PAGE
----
Where the nature of the particular trust purpose, as here before the Court, is the relief of poverty it appears implicit that the direct beneficiaries of the trust must be poor persons, or persons in poverty conditions rather than any and all persons indiscriminately. In the instant case it is apparent from the evidence that anyone can purchase a lot in Oak Hill Cemetery at a standard price per lot regardless of that person's financial situation.[2]

It appears the rich, the poor, and the in-between are treated alike. There is no credible evidence of any established policy to give a lot to anyone unable to afford to buy one, or even to give a reduced price to those who cannot afford the regular price of a cemetery lot in Oak Hill Cemetery. Thus, the conclusion is inescapable that the trust property and funds are not used exclusively for charitable purposes.

While the standard prices of lots at Oak Hill are substantially below those of its neighbor, Park Cemetery, that fact does not make the Oak Hill operation a charitable one. A non-profit cemetery is not per se qualified for the estate tax exemption of Section 2055(a) (2) as that law is presently written. Cf. Estate of Arthur D. Haley, P. 48, 191 P-H Memo TC 601; Gund's Estate v. Commissioner of Internal Revenue, 6 Cir., 113 F.2d 61.

Plaintiffs reason that inasmuch as the Internal Revenue Service has granted an exemption from federal income tax under the provisions of 26 U. S.C.A. Section 501(c) (13)[3] the same type exemption should apply here. The *81 short answer is that the estate tax statutes do not contain the counterpart of income tax Section 501(c) (13). Its absence in the estate tax statutes, illustrates if anything, an intent by Congress not to include as an estate tax exemption, the exemption set out in Section 501(c) (13) to estate tax situations. Cf. Hopkins v. Grimshaw, 165 U.S. 342, 353, 17 S. Ct. 401, 41 L. Ed. 739. It is exclusively the province of Congress in its wisdom to determine whether it wishes to provide in its estate tax statutory exemptions all those appearing in its statutory income tax exemptions.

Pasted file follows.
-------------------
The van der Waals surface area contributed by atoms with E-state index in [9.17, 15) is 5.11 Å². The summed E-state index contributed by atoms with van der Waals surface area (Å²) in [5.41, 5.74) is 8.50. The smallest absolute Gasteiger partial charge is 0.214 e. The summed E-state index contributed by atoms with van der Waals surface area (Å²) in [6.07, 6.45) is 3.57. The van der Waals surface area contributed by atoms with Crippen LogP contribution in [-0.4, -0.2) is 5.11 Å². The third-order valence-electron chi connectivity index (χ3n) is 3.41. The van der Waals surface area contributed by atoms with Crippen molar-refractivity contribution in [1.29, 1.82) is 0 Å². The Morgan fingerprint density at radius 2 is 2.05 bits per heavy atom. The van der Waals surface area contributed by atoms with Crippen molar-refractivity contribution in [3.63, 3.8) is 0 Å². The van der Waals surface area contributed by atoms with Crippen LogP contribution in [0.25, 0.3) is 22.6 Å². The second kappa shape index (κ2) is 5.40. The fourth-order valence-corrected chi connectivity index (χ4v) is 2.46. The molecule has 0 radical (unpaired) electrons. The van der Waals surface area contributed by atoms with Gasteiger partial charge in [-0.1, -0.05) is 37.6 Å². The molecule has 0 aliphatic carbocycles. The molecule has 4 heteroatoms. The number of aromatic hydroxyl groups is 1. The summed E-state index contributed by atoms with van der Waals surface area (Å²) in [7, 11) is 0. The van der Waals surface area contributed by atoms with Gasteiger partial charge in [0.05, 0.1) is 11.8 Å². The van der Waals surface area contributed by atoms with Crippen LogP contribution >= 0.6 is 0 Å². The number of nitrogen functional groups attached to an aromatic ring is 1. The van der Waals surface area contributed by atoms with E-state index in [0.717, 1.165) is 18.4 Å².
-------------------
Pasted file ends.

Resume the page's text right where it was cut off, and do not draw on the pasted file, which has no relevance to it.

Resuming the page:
Soldiers' Monument Cemetery:

A trust for the maintenance of a historic patriotic monument and the grounds it reasonably occupies is generally held to be a charitable trust. 15 Am. Jur.2d, Charities, Section 81, page 87; Annotation, 12 A.L.R.2d Sec. 7, pages 888 ff.; Restatement of the Law, Trusts 2d Section 374(e) page 258. As earlier indicated in this opinion, Soldiers' Monument Cemetery, in spite of its name, is in fact no more than a historical-patriotic monument to all war dead. It is not now a cemetery, nor has it ever been used as one, according to the evidence. It is not a part of Oak Hill Cemetery. It is a separate two or three acre parcel of land and monument located adjacent to Oak Hill Cemetery. It is within the estate tax exemption contained in Section 2055(a) (2) of the internal revenue code as it is used exclusively for charitable, i. e. patriotic purposes. Plaintiffs are entitled to a refund of that portion of the estate tax and interest erroneously assessed and collected on Soldiers' Monument Cemetery.

Judgment shall be entered in accordance with this opinion. The attorneys for the parties shall submit to the Court a computation of the judgment amount or advise the Court within thirty days if agreement cannot be reached.


[1] There is no showing as to whether a purchaser of a cemetery lot gets substantially the same quality of services, lot and lot care at Oak Hill as at Park. It is note-worthy that Park sells more cemetery lots albeit at a higher price per lot than Oak Hill sells.

[2] The county has a cemetery called "Jasper County Cemetery". It is used for the burial of people without relatives or funds.

[3] 26 U.S.C.A. Section 501(c) (13) provides as an income tax exempt organization: "Cemetery companies owned and operated exclusively for the benefit of their members or which are not operated for profit * * *." The United States Treasury Department by letter of March 25, 1965, has determined this trust as created and operated is exempt from federal income tax and that contributions to it are deductible by donors in computing their taxable income as provided by Section 170 of the 1954 code.